Is NM Cable Acceptable in a Wet Location?

For example, has a limited amount of NM cable been installed in outside locations, such as inside a Type 3R enclosure or inside electrical metallic tubing (EMT) where the EMT has been installed exposed on an outside wall, and has there been an issue with this type of installation? What would be an acceptable, inexpensive substitute for NM cable that would solve the National Electrical Code prohibition of NM cable in a wet location? Is NM cable installed in EMT located outside considered to be a wet location, even inside the raceway?

These and many other questions need to be considered and answered. Code-Making Panels should be considering these issues for the next Code cycle relating to the installation of NM cables, since many parts of the country are not complying with the requirements in Article 334 of the NEC.

I will start out by citing the installation issues with Article 334 and any prohibitions located within the article. For example, 334.10 covers “Uses Permitted” for NM and nonmetallic-sheathed cable (NMC.) Section 334.2 defines these two cable assemblies. Type NM cable is defined as insulated conductors enclosed within an overall nonmetallic jacket, while Type NMC is insulated conductors enclosed within an overall corrosion-resistant nonmetallic jacket. The only difference between the two definitions is that NMC is corrosion-resistant and NM cable is not. NM cable can only be installed in dry locations, while NMC can be installed in dry, moist, damp and corrosive locations. In addition, 334.12(B)(4) limits NM cable from being installed in wet or damp locations.

The answer to most of the questions posed in the first paragraph would be easily resolved by installing NMC. NMC is being manufactured and listed by some manufacturers as a dual-rated Type NMC plus underground feeder cable (Type UF-B), as covered in Article 340. The problem from an installer’s point of view is that UF-B cable is very difficult and time consuming to strip off the outside jacket compared to stripping NM cable. The Type UF-B cable, based on 340.112 and used as a substitute for Type NM cable, must have individual conductor insulation that is rated at 90°C (194°F), which is the same as required in 334.112 for NM cable. While both are rated at 90°C, the ampacity for each is still based on the 60°C column of Table 310.16 of the 2020 NEC.

Now that we understand the requirements in Articles 334 and 349, we should consider the location of the installation. In the Southwestern and Southern part of the country, dwelling unit services are often located on the outside of the house. A common installation procedure in these areas is to place the NM cables into a bundle, using a chase nipple in the back of the Type 3R panelboard, bring the NM bundle into the panelboard, at which time outside jacket would be stripped off and the conductors terminated in the panelboard.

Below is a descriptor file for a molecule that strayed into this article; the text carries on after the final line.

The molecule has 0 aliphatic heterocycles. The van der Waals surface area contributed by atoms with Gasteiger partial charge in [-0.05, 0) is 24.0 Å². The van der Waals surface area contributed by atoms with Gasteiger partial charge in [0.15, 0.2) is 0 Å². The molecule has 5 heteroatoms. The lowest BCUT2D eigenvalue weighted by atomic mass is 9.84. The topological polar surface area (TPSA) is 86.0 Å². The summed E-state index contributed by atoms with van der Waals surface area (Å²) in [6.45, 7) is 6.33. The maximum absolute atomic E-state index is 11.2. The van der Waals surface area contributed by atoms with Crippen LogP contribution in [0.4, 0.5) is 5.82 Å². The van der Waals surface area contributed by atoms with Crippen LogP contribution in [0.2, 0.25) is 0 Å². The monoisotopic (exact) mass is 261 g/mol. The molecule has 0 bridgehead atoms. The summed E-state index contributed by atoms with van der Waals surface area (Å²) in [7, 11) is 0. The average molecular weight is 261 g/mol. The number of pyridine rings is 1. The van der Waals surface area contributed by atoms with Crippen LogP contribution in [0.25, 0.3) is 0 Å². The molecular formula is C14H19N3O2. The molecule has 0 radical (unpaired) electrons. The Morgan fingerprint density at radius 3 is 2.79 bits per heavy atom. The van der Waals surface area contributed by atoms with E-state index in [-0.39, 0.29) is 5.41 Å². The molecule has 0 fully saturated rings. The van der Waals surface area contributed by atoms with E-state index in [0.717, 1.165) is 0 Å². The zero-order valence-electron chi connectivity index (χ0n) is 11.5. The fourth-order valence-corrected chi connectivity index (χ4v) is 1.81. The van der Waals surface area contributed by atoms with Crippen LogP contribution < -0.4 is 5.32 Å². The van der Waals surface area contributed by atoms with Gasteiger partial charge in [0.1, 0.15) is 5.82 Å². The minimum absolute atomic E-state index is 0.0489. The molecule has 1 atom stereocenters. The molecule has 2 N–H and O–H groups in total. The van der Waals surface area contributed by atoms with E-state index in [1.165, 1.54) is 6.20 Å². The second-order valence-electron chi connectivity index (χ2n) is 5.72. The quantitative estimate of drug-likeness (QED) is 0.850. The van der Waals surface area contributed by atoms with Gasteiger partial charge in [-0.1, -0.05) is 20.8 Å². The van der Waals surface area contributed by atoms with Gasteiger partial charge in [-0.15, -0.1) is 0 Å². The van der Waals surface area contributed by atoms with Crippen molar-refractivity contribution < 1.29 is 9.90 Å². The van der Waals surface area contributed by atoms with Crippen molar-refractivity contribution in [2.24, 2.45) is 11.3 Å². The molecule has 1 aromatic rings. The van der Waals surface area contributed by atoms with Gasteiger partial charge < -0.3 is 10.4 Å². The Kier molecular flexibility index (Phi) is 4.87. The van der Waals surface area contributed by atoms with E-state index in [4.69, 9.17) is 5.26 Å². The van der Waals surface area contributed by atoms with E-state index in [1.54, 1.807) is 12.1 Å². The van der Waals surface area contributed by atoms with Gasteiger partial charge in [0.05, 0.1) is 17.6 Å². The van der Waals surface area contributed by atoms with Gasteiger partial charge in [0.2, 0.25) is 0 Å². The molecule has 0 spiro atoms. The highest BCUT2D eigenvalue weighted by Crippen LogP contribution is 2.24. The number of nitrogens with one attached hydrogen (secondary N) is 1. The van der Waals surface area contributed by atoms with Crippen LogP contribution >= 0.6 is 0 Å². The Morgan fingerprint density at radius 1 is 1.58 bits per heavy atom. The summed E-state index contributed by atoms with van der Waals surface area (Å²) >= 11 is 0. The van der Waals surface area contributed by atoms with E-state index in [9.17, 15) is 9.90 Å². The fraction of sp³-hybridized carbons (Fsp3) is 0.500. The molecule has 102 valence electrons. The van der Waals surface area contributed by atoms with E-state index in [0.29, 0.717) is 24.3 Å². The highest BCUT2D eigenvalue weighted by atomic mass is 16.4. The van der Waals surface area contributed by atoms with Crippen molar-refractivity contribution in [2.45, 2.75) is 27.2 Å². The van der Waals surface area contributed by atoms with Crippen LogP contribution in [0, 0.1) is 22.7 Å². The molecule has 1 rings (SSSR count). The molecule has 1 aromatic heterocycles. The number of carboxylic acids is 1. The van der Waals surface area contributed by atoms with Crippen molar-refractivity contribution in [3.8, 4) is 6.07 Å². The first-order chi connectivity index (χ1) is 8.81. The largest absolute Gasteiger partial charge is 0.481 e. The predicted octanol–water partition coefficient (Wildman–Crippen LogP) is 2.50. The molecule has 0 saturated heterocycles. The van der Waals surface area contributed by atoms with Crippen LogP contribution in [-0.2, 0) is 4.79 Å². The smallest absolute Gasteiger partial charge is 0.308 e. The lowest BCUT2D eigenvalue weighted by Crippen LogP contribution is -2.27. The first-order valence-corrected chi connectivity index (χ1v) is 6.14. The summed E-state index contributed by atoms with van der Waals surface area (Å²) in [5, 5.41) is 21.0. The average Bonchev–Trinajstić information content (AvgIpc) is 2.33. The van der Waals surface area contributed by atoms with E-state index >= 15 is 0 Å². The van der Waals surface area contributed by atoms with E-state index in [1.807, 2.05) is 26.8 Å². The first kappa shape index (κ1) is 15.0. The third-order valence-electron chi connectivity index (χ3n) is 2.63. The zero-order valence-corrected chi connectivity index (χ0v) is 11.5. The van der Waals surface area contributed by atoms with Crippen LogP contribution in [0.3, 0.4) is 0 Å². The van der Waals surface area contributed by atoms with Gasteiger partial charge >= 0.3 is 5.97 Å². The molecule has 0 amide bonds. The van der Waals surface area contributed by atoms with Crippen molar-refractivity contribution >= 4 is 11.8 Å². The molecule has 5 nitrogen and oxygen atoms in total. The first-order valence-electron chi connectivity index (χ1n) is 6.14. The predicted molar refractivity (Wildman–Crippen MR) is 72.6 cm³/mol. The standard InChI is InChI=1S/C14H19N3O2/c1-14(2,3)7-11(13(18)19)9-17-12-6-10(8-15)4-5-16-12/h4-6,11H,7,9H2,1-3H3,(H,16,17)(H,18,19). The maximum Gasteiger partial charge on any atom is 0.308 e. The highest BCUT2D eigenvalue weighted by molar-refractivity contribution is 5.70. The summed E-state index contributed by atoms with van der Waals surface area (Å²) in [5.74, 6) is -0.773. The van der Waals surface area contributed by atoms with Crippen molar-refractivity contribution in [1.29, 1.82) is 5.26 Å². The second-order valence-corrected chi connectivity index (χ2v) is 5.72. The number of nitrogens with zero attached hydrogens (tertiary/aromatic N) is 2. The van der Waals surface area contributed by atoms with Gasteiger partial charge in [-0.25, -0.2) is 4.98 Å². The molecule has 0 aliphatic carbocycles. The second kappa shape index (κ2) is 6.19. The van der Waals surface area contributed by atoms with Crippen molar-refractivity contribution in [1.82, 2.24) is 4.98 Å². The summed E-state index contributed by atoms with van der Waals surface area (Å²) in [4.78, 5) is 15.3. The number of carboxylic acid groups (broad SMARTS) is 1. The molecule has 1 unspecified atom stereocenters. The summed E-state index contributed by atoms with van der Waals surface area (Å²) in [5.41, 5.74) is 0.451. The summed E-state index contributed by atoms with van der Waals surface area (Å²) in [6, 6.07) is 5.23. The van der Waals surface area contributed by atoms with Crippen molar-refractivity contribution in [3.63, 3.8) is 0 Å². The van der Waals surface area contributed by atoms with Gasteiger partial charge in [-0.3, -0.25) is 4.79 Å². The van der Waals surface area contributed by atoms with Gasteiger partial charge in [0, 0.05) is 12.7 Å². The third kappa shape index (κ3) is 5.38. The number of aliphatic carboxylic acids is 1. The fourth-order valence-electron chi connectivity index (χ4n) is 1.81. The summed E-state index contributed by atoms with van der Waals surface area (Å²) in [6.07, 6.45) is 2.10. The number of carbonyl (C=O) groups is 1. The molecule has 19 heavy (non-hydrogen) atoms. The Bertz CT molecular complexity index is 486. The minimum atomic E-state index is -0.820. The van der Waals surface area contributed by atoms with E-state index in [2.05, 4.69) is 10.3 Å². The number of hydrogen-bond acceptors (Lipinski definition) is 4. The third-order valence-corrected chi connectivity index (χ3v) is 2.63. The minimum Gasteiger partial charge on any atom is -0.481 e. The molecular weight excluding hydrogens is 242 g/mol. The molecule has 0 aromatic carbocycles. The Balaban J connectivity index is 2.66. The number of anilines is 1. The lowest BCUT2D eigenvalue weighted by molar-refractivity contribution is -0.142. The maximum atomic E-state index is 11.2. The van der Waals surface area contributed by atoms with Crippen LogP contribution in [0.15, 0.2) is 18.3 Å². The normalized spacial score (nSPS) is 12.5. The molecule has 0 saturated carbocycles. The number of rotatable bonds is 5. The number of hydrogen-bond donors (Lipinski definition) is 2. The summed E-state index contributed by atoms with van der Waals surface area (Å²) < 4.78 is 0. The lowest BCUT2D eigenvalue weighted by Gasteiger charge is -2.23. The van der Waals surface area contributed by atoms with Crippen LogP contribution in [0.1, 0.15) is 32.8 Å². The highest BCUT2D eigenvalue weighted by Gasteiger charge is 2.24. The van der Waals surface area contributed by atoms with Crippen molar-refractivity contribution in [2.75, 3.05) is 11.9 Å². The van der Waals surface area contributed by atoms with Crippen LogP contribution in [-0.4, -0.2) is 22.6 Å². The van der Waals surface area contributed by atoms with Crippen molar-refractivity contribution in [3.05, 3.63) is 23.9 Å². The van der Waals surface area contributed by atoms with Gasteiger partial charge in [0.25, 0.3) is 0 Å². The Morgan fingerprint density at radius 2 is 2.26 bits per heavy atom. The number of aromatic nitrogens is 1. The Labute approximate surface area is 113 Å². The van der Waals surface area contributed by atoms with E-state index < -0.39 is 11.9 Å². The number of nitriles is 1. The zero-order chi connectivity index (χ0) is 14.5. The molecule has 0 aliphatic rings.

A Type 3R panelboard is tested and listed for installation in rain, snow and sleet in accordance with UL 50 and Table 110.28. There are two main Code issues with bringing a bundle of NM cable into the chase nipple and into the panelboard. The first one is in 312.5(C) that states where a cable is installed in a cabinet or cutout box, each cable shall be secured to the cabinet or cutout box. Using a chase nipple is not a method of securing the NM cable to the enclosure. The second issue is the use of NM cable in a damp or wet location, as previously discussed. While this type of installation is very common in areas of the South and Southwest that do not get snow, these installations would technically be a violation of the NEC .

Another common application is to drill a hole in the freeze boards located outside between the trusses or drill a hole in the fascia boards and stub NM cable into a connector in the back of a weatherproof box for outside lights or receptacles. The NM cable would be in a damp or wet location and a violation of the NEC. There are installations where the NM cable is installed into the weatherproof box or an LB condulet and, using EMT, extended along the eaves or fascia. Based on 300.9, the interior of the raceway is a wet location.

The question of whether nonmetallic cable can be installed in wet locations is a little more complicated than yes or no. You’ll need to consider location and a host of other issues before installation to ensure you do not violate the NEC requirements while still ensuring that the installation is safe.

About the Author

Mark C. Ode

Fire/Life Safety, Residential and Code Contributor

Mark C. Ode is a lead engineering associate for Energy & Power Technologies at Underwriters Laboratories Inc. and can be reached at 919.949.2576 and Mark.C.Ode@ul.com.

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